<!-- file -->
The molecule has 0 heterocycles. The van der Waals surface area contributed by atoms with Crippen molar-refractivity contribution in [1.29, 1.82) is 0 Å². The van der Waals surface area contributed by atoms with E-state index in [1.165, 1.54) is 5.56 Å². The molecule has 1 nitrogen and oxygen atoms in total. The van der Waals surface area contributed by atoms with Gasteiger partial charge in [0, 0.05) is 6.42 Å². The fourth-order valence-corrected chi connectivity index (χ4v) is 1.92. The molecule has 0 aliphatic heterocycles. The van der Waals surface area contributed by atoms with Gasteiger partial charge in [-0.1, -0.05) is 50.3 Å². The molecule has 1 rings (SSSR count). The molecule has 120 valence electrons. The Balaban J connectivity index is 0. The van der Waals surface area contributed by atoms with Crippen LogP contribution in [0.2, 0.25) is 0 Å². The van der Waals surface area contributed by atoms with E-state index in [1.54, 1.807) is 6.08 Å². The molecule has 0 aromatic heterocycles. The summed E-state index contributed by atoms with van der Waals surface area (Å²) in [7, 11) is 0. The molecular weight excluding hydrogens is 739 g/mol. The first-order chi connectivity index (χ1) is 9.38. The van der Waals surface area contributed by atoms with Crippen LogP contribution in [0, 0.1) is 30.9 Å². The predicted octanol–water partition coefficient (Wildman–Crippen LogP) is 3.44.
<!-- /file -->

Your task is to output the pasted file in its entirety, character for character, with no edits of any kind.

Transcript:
The molecule has 0 heterocycles. The van der Waals surface area contributed by atoms with Crippen molar-refractivity contribution in [1.29, 1.82) is 0 Å². The van der Waals surface area contributed by atoms with E-state index in [1.165, 1.54) is 5.56 Å². The molecule has 1 nitrogen and oxygen atoms in total. The van der Waals surface area contributed by atoms with Gasteiger partial charge in [0, 0.05) is 6.42 Å². The fourth-order valence-corrected chi connectivity index (χ4v) is 1.92. The molecule has 0 aliphatic heterocycles. The van der Waals surface area contributed by atoms with Gasteiger partial charge in [-0.1, -0.05) is 50.3 Å². The molecule has 1 rings (SSSR count). The molecule has 120 valence electrons. The Balaban J connectivity index is 0. The van der Waals surface area contributed by atoms with Crippen LogP contribution in [0.2, 0.25) is 0 Å². The van der Waals surface area contributed by atoms with E-state index in [1.54, 1.807) is 6.08 Å². The molecule has 0 aromatic heterocycles. The summed E-state index contributed by atoms with van der Waals surface area (Å²) in [7, 11) is 0. The molecular weight excluding hydrogens is 739 g/mol. The first-order chi connectivity index (χ1) is 9.38. The van der Waals surface area contributed by atoms with Crippen LogP contribution in [0, 0.1) is 30.9 Å². The predicted octanol–water partition coefficient (Wildman–Crippen LogP) is 3.44.